Aussie Mates in America
January 14, 2019
Moving to a new place is often a life-changing experience. It can be exciting, sad, and even scary. Combine all this with moving to a different country and you can begin to understand how Esha Fae, 16, and Aleyah Deckker, 16, feel about moving to Ashland from Byron Bay, Australia (AUS).
Fae moved to Ashland in early August of 2018 with her dad who recently got a job offer in San Francisco. Fae is currently living with Deckker, her close family friend, while her dad works and lives in San Francisco. Deckker was born in Ashland and lived here until age 7 before she moved to Byron Bay, AUS where she met Fae. Both Fae and Deckker are now in grade 11 at Ashland High School.
When asked about her feelings about school in Ashland, Deckker stated, “Well, something that I say all the time is that I feel like I’m in a high school movie. I feel like here they’re a lot more on top of things.”
Fae and Deckker pointed out the aspects of AHS that create the movie-like atmosphere. Deckker said, “All of the TV that we watch in Australia is American based so it’s very stereotypical. At AHS you have football games, lockers, and basketball courts. Everyone is also full of team spirit.” Fae focused more on the technical characteristics of AHS in her explanation. “Australian schools are just completely different from American schools, like completely. We don’t have cheerleaders or a school band. We don’t have a school newspaper or counselors either.”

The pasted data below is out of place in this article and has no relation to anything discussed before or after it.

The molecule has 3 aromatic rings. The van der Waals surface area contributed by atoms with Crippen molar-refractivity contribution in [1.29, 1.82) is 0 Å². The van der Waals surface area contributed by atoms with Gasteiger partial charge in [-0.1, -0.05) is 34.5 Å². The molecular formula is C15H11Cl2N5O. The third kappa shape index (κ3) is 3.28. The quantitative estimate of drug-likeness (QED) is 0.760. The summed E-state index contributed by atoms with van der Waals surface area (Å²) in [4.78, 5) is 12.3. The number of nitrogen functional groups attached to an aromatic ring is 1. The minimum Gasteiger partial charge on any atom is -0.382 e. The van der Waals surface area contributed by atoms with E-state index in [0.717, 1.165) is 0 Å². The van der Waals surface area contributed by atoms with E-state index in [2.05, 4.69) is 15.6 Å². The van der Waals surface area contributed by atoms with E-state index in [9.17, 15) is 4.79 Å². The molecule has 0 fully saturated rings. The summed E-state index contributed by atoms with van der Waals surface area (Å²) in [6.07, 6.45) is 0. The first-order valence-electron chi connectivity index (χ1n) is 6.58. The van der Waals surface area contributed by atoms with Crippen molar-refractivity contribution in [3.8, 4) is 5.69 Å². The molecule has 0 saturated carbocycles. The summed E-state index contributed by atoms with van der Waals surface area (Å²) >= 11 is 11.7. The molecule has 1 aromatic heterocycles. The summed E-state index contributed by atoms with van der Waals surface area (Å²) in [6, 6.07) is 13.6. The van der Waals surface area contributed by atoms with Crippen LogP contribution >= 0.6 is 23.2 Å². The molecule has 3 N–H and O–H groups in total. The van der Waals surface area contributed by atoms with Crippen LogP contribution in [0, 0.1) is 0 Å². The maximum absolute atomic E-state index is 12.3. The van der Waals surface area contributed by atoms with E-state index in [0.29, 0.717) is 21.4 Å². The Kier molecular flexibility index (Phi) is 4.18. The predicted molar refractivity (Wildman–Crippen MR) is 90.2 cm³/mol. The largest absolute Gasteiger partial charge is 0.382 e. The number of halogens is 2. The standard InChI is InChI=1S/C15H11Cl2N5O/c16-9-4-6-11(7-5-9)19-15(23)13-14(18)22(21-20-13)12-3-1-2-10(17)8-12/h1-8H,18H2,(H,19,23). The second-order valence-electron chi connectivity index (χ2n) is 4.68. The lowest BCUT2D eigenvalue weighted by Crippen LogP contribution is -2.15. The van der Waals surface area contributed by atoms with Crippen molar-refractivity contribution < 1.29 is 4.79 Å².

Fae and Deckker continue to explore the similarities and differences between the America and AUS in the Rogue News’ newest mini-series: Aussie Mates in America.
A Day in Esha’s Life
A Summer’s Day
December 20th 2017
5:17a.m. The water was warm, even before the sun had peaked over the horizon. We paddled out over the rolling waves as the first orange rays were painted across the sky. Gliding through the water, I feel free and awake.
6:58a.m. After spending the morning surfing and barreling through waves on the Kayak, we headed back to mine [my house] for breakfast. The 4 of us ate enough to feed an entire village, then went next door to Aaron’s. We all live within a few blocks of each other, constantly together. We are a family, small and dysfunctional.
7:45a.m. It was the summer holidays and we intended to spend every moment creating memories. We skated up the road to Bodhi’s house. I felt a sense of comfort, skating alongside Aaron, Orlando and Seb, all tall athletic blokes. We jumped into Bodhi’s hot tub, ate dragon fruit and blasted music as the sun rose slowly in the sky.
9:39 a.m. The fresh ocean breeze is the only thing making the summer heat bearable. We head back down to the beach, meeting a group of our friends. Diving through the crisp, blue waves, I feel complete bliss. We spent the rest of the morning lying in the sun, eating watermelon.
12:13p.m. We drove to Brunswick Heads and spent the rest of the afternoon jumping into the river off the bridge, splashing around on the beach. After meeting up with a big group of our friends, we got hot chips and ice cream, then went back to Bella’s house and watched movies.